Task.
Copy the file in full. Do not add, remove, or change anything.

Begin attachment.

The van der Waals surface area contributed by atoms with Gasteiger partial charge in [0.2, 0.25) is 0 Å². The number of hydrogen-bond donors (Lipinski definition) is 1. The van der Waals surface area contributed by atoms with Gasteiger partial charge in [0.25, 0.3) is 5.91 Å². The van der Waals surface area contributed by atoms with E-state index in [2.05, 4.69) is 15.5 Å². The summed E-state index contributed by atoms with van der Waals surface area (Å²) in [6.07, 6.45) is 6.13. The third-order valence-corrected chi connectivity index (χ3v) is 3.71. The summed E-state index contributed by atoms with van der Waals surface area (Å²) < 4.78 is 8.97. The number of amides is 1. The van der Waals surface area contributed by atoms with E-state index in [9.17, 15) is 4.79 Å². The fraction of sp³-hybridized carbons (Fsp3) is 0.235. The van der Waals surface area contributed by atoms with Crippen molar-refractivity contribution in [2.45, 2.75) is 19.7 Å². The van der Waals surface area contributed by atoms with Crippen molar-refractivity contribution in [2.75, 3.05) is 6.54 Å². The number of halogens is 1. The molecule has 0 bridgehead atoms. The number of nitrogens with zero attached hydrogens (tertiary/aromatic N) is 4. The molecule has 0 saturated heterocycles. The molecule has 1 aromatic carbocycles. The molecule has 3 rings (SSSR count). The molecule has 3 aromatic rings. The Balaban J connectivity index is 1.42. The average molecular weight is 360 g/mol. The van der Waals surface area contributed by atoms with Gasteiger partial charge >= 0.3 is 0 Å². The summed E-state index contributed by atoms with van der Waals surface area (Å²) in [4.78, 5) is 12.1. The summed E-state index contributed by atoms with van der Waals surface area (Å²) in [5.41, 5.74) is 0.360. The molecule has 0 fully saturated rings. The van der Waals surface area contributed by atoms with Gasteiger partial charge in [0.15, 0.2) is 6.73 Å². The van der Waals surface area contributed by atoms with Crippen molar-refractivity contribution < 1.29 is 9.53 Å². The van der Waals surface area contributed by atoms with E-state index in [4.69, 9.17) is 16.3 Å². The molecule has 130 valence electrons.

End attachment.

The van der Waals surface area contributed by atoms with Gasteiger partial charge in [0.2, 0.25) is 0 Å². The number of hydrogen-bond donors (Lipinski definition) is 1. The van der Waals surface area contributed by atoms with Gasteiger partial charge in [0.25, 0.3) is 5.91 Å². The van der Waals surface area contributed by atoms with E-state index in [2.05, 4.69) is 15.5 Å². The summed E-state index contributed by atoms with van der Waals surface area (Å²) in [6.07, 6.45) is 6.13. The third-order valence-corrected chi connectivity index (χ3v) is 3.71. The summed E-state index contributed by atoms with van der Waals surface area (Å²) < 4.78 is 8.97. The number of amides is 1. The van der Waals surface area contributed by atoms with E-state index in [9.17, 15) is 4.79 Å². The fraction of sp³-hybridized carbons (Fsp3) is 0.235. The van der Waals surface area contributed by atoms with Crippen molar-refractivity contribution in [2.45, 2.75) is 19.7 Å². The van der Waals surface area contributed by atoms with Crippen molar-refractivity contribution in [2.75, 3.05) is 6.54 Å². The number of halogens is 1. The molecule has 0 bridgehead atoms. The number of nitrogens with zero attached hydrogens (tertiary/aromatic N) is 4. The molecule has 0 saturated heterocycles. The molecule has 1 aromatic carbocycles. The molecule has 3 rings (SSSR count). The molecule has 3 aromatic rings. The Balaban J connectivity index is 1.42. The average molecular weight is 360 g/mol. The van der Waals surface area contributed by atoms with Gasteiger partial charge >= 0.3 is 0 Å². The summed E-state index contributed by atoms with van der Waals surface area (Å²) in [4.78, 5) is 12.1. The summed E-state index contributed by atoms with van der Waals surface area (Å²) in [5.41, 5.74) is 0.360. The molecule has 0 fully saturated rings. The van der Waals surface area contributed by atoms with Gasteiger partial charge in [0.15, 0.2) is 6.73 Å². The van der Waals surface area contributed by atoms with Crippen molar-refractivity contribution < 1.29 is 9.53 Å². The van der Waals surface area contributed by atoms with E-state index in [4.69, 9.17) is 16.3 Å². The molecule has 130 valence electrons.